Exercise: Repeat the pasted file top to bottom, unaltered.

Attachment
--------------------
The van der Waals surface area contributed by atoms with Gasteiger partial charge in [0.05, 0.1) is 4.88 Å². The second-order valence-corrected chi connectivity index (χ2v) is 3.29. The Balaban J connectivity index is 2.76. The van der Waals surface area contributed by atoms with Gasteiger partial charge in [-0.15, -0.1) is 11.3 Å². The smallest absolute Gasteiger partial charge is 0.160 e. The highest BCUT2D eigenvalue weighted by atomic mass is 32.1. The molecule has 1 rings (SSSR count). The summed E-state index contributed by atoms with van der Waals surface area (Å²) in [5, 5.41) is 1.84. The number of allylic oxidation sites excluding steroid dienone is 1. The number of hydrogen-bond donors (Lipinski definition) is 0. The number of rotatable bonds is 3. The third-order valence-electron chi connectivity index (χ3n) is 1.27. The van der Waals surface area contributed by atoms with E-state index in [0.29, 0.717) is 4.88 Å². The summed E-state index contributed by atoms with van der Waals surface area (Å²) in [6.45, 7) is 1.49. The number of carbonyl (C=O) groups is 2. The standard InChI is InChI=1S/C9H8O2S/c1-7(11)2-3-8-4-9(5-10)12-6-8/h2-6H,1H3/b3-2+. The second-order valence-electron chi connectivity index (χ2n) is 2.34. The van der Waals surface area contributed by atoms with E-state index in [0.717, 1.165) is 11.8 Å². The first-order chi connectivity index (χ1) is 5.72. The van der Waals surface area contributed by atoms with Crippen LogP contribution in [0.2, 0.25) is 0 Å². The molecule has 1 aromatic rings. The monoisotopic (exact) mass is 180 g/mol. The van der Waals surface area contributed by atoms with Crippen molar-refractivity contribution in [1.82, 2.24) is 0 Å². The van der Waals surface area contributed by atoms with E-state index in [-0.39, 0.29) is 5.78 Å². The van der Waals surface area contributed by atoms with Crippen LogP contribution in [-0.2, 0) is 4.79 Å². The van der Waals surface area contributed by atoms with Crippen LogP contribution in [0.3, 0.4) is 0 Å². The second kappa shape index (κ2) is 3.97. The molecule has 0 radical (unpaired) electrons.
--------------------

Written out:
The van der Waals surface area contributed by atoms with Gasteiger partial charge in [0.05, 0.1) is 4.88 Å². The second-order valence-corrected chi connectivity index (χ2v) is 3.29. The Balaban J connectivity index is 2.76. The van der Waals surface area contributed by atoms with Gasteiger partial charge in [-0.15, -0.1) is 11.3 Å². The smallest absolute Gasteiger partial charge is 0.160 e. The highest BCUT2D eigenvalue weighted by atomic mass is 32.1. The molecule has 1 rings (SSSR count). The summed E-state index contributed by atoms with van der Waals surface area (Å²) in [5, 5.41) is 1.84. The number of allylic oxidation sites excluding steroid dienone is 1. The number of hydrogen-bond donors (Lipinski definition) is 0. The number of rotatable bonds is 3. The third-order valence-electron chi connectivity index (χ3n) is 1.27. The van der Waals surface area contributed by atoms with E-state index in [0.29, 0.717) is 4.88 Å². The summed E-state index contributed by atoms with van der Waals surface area (Å²) in [6.45, 7) is 1.49. The number of carbonyl (C=O) groups is 2. The standard InChI is InChI=1S/C9H8O2S/c1-7(11)2-3-8-4-9(5-10)12-6-8/h2-6H,1H3/b3-2+. The second-order valence-electron chi connectivity index (χ2n) is 2.34. The van der Waals surface area contributed by atoms with E-state index in [0.717, 1.165) is 11.8 Å². The first-order chi connectivity index (χ1) is 5.72. The van der Waals surface area contributed by atoms with Crippen LogP contribution in [0.2, 0.25) is 0 Å². The molecule has 1 aromatic rings. The monoisotopic (exact) mass is 180 g/mol. The van der Waals surface area contributed by atoms with Crippen molar-refractivity contribution in [1.82, 2.24) is 0 Å². The van der Waals surface area contributed by atoms with E-state index in [-0.39, 0.29) is 5.78 Å². The van der Waals surface area contributed by atoms with Crippen LogP contribution in [-0.2, 0) is 4.79 Å². The van der Waals surface area contributed by atoms with Crippen LogP contribution in [0.3, 0.4) is 0 Å². The second kappa shape index (κ2) is 3.97. The molecule has 0 radical (unpaired) electrons.